itself. It has been postulated that the role of CeO
(x = 2 or 1.5)
is to accelerate the reaction of steam with adsorbed carbon
species on the metal surface at the metal-oxide interface, so that
the surface carbon species can be quickly converted to gaseous
products, preventing accumulation.
In this work, ceria is added to a commercial Ni/SiO
powder catalyst via a deposition precipitation method with and
without polymer reversed charge pre-treatment [17] and also
via a modied solgel method [18,19]. The powder commercial
catalyst together with the materials generated by the three
methods, were then tested for MSR under the steam to methane
ratios of below 1. Under such conditions, carbon deposition is
thermodynamically favorable and thus comparison of their
reaction activity, stability and extent of carbon deposition is
made. The four types of materials are also characterized by
DRIFTS, XRD, TPR, TGA, TEM and EDX with the aim of
gaining insights on the important factors for inhibiting or
severely reducing the extent of carbon deposition during MSR
under stoichiometric or lower steam methane ratios.
2. Experimental
2.1. Catalyst preparation
Acommercial supported Ni catalyst, 65 wt.%Ni/SiO
with silica to alumina of 1:1 (NSA) which was purchased from
Aldrich (BET surface area of 190 m
/g). Our SEM basically
conrmed its composition. This commercial catalyst was
chosen as a model catalyst instead of using a typical industrial
methane steam reforming catalyst as this contained a
substantially higher level of nickel content with the presence
of acid sites (created from silica and alumina). Thus, the carbon
deposition during the MSR conditions was expected to be
severe within a short experimental time. The purpose was,
therefore, to nd the effect of ceria inclusion and the ceriaNi
interaction(s) in reducing the accelerated carbon deposition
over this catalyst during the MSR conditions.
Four samples, namely NSAC-CN, NSAC-CNP, NSAC and
NSAC-M2 were then made based on chemical modications of
this commercial catalyst as follows: NSAC-CN and NSAC-
CNP with the same molar ratio of Ce/Ni of 1/2 were
synthesized by a deposition precipitation method. Typically,
NSAC-CN was synthesized by rst placing 4.25 g NSA in
100 mL distilled water with constant stirring at 200 rpm in a
beaker. A pH meter was then inserted into the vessel followed
by adding a precursor solution containing 1.94 mL of water-
soluble cerium(IV) nitrate (prepared in 20 mL distilled water
and 0.5 g of nitric acid such that Ce(IV) exists as negative
complexes species). A solution containing 0.5 M sodium
carbonate was then added dropwise into the mixture until
precipitation which occurred within the catalytic pores at about
pH 7.5 0.5. The mixture was ltered using Whatman 540
(90 mm) lter paper, the obtained solid was washed several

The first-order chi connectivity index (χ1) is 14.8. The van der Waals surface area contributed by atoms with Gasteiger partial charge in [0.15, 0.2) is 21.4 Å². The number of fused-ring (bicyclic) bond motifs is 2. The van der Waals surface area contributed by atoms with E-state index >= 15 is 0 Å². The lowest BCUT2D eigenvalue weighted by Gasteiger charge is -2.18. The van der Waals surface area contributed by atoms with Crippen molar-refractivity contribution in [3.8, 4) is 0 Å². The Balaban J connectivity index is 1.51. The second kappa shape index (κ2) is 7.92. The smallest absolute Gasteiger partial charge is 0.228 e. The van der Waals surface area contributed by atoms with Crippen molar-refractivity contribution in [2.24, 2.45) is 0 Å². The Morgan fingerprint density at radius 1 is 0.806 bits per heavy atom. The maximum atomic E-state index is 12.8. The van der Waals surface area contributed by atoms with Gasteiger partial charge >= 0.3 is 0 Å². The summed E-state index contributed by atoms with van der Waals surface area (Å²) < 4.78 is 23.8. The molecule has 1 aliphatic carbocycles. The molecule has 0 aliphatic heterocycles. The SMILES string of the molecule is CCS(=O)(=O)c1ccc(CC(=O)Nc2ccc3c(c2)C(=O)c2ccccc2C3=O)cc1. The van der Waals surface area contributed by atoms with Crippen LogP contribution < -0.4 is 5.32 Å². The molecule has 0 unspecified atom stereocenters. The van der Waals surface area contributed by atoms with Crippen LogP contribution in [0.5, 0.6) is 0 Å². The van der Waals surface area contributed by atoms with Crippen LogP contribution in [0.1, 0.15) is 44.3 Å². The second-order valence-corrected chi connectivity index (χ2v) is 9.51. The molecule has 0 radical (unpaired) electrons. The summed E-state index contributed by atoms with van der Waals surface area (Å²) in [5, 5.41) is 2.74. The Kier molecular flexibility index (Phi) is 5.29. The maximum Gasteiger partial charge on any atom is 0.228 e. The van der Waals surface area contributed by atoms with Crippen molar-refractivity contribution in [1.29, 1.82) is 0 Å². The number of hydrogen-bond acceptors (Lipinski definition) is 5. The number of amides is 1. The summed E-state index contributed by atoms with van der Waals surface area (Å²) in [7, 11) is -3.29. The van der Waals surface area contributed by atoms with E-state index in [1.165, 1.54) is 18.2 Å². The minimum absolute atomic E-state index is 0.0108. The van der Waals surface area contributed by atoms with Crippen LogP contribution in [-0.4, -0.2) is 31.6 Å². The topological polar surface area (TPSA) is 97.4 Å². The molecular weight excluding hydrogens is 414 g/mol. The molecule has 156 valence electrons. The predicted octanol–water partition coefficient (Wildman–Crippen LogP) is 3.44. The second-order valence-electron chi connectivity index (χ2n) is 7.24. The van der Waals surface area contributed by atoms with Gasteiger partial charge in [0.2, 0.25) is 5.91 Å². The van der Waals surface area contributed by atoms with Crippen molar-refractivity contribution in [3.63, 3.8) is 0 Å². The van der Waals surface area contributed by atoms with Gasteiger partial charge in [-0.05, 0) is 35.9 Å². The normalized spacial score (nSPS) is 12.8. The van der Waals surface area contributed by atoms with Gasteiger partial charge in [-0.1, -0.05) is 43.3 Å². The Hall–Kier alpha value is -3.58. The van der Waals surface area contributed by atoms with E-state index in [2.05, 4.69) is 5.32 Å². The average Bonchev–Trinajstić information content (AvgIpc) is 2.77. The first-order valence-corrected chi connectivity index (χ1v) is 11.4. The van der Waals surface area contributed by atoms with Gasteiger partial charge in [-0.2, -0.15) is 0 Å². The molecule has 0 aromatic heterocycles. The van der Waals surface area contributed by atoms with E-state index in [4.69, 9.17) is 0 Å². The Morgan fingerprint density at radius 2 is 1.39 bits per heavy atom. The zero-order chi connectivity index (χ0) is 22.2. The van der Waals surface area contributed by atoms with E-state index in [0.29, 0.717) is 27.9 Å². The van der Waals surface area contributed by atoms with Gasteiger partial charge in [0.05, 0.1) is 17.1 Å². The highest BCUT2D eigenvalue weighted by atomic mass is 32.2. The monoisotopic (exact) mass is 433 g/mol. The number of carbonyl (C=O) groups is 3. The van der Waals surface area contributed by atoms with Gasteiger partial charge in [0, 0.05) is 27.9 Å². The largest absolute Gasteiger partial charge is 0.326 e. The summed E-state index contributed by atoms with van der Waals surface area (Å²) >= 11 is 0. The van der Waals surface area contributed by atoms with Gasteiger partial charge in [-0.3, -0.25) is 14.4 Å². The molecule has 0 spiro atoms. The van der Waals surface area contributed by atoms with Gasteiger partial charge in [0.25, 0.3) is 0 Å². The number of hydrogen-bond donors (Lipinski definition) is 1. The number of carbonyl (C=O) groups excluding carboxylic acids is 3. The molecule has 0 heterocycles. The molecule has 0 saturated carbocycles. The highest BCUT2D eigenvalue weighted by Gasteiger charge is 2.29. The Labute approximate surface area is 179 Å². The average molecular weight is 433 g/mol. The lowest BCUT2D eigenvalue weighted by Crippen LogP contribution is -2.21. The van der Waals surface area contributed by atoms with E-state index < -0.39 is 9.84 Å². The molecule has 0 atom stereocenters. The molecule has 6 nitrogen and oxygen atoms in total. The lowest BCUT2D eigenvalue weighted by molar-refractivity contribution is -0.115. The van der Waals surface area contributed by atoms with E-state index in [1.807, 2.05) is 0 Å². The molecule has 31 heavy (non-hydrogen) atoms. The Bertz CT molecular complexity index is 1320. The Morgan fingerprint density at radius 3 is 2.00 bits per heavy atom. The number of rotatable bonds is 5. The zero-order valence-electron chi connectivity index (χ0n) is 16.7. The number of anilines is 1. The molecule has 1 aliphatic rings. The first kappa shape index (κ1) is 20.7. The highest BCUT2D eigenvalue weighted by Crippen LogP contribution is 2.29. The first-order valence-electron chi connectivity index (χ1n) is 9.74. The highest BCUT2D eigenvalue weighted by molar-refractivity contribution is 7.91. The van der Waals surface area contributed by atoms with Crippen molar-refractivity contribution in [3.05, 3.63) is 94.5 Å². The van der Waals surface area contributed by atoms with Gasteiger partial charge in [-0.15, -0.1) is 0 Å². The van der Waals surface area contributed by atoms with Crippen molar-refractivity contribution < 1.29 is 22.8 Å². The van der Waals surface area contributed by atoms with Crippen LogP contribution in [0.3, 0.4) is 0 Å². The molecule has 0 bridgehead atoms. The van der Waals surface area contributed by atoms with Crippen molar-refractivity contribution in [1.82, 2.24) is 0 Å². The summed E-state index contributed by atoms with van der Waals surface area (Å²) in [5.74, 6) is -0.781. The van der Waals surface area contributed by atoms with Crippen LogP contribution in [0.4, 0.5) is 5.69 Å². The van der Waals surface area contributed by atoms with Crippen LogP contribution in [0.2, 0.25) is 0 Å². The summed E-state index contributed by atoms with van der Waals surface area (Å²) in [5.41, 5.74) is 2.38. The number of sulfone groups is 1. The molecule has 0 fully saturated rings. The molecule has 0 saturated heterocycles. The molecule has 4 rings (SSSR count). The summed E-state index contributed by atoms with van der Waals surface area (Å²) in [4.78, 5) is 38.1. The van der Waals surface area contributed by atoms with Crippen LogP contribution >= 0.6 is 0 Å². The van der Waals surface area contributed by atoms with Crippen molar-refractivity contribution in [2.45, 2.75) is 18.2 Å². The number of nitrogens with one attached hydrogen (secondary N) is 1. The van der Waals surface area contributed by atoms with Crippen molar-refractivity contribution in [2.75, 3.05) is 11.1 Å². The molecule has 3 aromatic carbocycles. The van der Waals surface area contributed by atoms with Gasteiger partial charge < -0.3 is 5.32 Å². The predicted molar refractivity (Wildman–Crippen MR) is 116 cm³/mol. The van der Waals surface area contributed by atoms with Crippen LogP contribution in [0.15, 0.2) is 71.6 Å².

times with distilled water to remove the sodium ions (derived
from the base). Finally, the material was dried at 105 8C for 4 h
and then calcined at 500 8C for 2 h. The NSAC-CNP sample
was synthesized using a similar procedure as previously
described but with co-addition of 20 g of 5 wt.% solution of a
co-polymer of acrylamide and the methyl chloride quaternary
salt of 2-(dimethylamino)ethyl acrylate (alkalized with a few
drops of 35% ammonia solution) prior to addition of sodium
carbonate solution. These polymer species are known to be
strongly adsorbed on the solid oxide support, by the
electrostatic attraction between the positively charged qua-
ternary ammonium groups of the adsorbate and the negatively
charged surface silanol groups at the support, resulting most
probably in a at conformation. Thus, the presence of excess
quaternary ammonium groups imparts an overall positive
charge to the polymer-covered support surface, which is
expected to be more effective at attracting the negatively
charged complex of Ce(IV) by this polymer reversed charge
pre-treatment [17].
On the other hand, two samples, namely NSAC and NSAC-
M2, were synthesized by modied solgel method. Typically,
for the NSAC synthesis, 0.5 g NSA was mixed with 1.2 g
Ce(IV) isopropoxide which was pre-dissolved in 5.5 mL
pyridine. 5 mL water was then gradually added into the
mixture (the molar ratio of Ce/Ni was set at 1/2). The mixture
was stirred at room temperature for 24 h before it was
centrifuged (1000 rpm) for 20 min. The supernatant was
decanted and the residue was washed with ethanol for four
times with repeated centrifugation treatments. Finally, the solid
product was left to dry overnight and calcined in the air prior to
gently ground to powdered form. Similarly, NSAC-M2 was
synthesized with the same procedure but using the molar ratio
of Ce/Ni of 2/1.
2.2. Catalytic activity and stability
A 200 mg sample was placed in the middle of a 4 mm i.d.
long reaction tube sandwiched between two silica wool plugs.